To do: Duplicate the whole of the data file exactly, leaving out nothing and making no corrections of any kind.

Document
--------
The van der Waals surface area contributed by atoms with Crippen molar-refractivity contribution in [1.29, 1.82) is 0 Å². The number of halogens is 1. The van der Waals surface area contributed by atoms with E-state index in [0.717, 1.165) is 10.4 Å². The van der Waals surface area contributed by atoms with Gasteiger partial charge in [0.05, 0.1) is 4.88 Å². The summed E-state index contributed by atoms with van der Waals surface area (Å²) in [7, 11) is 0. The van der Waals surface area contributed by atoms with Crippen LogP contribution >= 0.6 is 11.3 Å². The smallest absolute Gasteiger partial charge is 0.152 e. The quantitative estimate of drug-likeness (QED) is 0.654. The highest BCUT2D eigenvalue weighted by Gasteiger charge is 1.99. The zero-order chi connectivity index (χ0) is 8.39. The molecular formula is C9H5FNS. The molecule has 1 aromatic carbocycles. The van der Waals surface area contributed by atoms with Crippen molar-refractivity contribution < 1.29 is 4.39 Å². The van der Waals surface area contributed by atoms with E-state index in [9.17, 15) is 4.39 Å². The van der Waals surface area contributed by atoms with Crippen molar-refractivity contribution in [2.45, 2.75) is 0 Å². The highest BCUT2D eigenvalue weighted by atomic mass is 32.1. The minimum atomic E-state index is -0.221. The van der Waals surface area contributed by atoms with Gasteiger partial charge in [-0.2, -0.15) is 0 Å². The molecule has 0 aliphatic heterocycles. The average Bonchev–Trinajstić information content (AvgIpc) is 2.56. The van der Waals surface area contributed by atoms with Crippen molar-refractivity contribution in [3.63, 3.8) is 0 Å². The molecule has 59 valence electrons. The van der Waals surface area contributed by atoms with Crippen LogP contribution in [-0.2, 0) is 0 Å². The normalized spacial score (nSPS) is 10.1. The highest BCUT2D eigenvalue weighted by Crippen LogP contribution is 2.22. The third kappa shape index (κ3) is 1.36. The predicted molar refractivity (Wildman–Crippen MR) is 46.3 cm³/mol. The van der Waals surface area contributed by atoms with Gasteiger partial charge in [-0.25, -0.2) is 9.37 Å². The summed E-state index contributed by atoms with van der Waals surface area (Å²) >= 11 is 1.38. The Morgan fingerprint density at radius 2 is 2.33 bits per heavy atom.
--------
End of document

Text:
The van der Waals surface area contributed by atoms with Crippen molar-refractivity contribution in [1.29, 1.82) is 0 Å². The number of halogens is 1. The van der Waals surface area contributed by atoms with E-state index in [0.717, 1.165) is 10.4 Å². The van der Waals surface area contributed by atoms with Gasteiger partial charge in [0.05, 0.1) is 4.88 Å². The summed E-state index contributed by atoms with van der Waals surface area (Å²) in [7, 11) is 0. The van der Waals surface area contributed by atoms with Crippen LogP contribution >= 0.6 is 11.3 Å². The smallest absolute Gasteiger partial charge is 0.152 e. The quantitative estimate of drug-likeness (QED) is 0.654. The highest BCUT2D eigenvalue weighted by Gasteiger charge is 1.99. The zero-order chi connectivity index (χ0) is 8.39. The molecular formula is C9H5FNS. The molecule has 1 aromatic carbocycles. The van der Waals surface area contributed by atoms with Crippen molar-refractivity contribution < 1.29 is 4.39 Å². The van der Waals surface area contributed by atoms with E-state index in [9.17, 15) is 4.39 Å². The van der Waals surface area contributed by atoms with Crippen molar-refractivity contribution in [2.45, 2.75) is 0 Å². The highest BCUT2D eigenvalue weighted by atomic mass is 32.1. The minimum atomic E-state index is -0.221. The van der Waals surface area contributed by atoms with Gasteiger partial charge in [-0.2, -0.15) is 0 Å². The molecule has 0 aliphatic heterocycles. The average Bonchev–Trinajstić information content (AvgIpc) is 2.56. The van der Waals surface area contributed by atoms with Crippen molar-refractivity contribution in [3.63, 3.8) is 0 Å². The molecule has 59 valence electrons. The van der Waals surface area contributed by atoms with Crippen LogP contribution in [-0.2, 0) is 0 Å². The normalized spacial score (nSPS) is 10.1. The highest BCUT2D eigenvalue weighted by Crippen LogP contribution is 2.22. The third kappa shape index (κ3) is 1.36. The predicted molar refractivity (Wildman–Crippen MR) is 46.3 cm³/mol. The van der Waals surface area contributed by atoms with Gasteiger partial charge in [-0.25, -0.2) is 9.37 Å². The summed E-state index contributed by atoms with van der Waals surface area (Å²) >= 11 is 1.38. The Morgan fingerprint density at radius 2 is 2.33 bits per heavy atom.